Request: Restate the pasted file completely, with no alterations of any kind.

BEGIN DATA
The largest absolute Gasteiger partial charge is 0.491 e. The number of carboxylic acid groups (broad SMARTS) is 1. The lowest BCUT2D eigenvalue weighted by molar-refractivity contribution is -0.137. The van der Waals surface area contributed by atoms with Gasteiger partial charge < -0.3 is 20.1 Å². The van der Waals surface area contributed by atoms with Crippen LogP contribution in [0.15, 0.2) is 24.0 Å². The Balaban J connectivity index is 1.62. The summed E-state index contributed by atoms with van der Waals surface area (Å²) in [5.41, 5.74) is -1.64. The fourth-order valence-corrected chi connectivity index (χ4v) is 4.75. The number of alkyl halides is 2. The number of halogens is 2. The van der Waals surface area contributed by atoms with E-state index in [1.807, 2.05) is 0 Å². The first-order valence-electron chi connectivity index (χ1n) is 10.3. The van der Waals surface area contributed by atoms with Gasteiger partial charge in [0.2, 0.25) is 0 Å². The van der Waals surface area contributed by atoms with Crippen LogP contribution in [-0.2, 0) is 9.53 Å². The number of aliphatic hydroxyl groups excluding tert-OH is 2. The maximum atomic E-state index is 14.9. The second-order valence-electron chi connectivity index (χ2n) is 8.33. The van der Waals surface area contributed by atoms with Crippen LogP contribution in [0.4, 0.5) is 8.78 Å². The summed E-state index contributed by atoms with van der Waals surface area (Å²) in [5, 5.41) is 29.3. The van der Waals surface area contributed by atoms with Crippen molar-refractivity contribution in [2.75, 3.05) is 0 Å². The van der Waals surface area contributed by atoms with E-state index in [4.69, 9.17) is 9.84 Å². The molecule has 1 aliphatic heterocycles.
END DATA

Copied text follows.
The largest absolute Gasteiger partial charge is 0.491 e. The number of carboxylic acid groups (broad SMARTS) is 1. The lowest BCUT2D eigenvalue weighted by molar-refractivity contribution is -0.137. The van der Waals surface area contributed by atoms with Gasteiger partial charge < -0.3 is 20.1 Å². The van der Waals surface area contributed by atoms with Crippen LogP contribution in [0.15, 0.2) is 24.0 Å². The Balaban J connectivity index is 1.62. The summed E-state index contributed by atoms with van der Waals surface area (Å²) in [5.41, 5.74) is -1.64. The fourth-order valence-corrected chi connectivity index (χ4v) is 4.75. The number of alkyl halides is 2. The number of halogens is 2. The van der Waals surface area contributed by atoms with E-state index in [1.807, 2.05) is 0 Å². The first-order valence-electron chi connectivity index (χ1n) is 10.3. The van der Waals surface area contributed by atoms with Gasteiger partial charge in [0.2, 0.25) is 0 Å². The van der Waals surface area contributed by atoms with Crippen LogP contribution in [-0.2, 0) is 9.53 Å². The number of aliphatic hydroxyl groups excluding tert-OH is 2. The maximum atomic E-state index is 14.9. The second-order valence-electron chi connectivity index (χ2n) is 8.33. The van der Waals surface area contributed by atoms with Crippen LogP contribution in [0.4, 0.5) is 8.78 Å². The summed E-state index contributed by atoms with van der Waals surface area (Å²) in [5, 5.41) is 29.3. The van der Waals surface area contributed by atoms with Crippen molar-refractivity contribution in [2.75, 3.05) is 0 Å². The van der Waals surface area contributed by atoms with E-state index in [4.69, 9.17) is 9.84 Å². The molecule has 1 aliphatic heterocycles.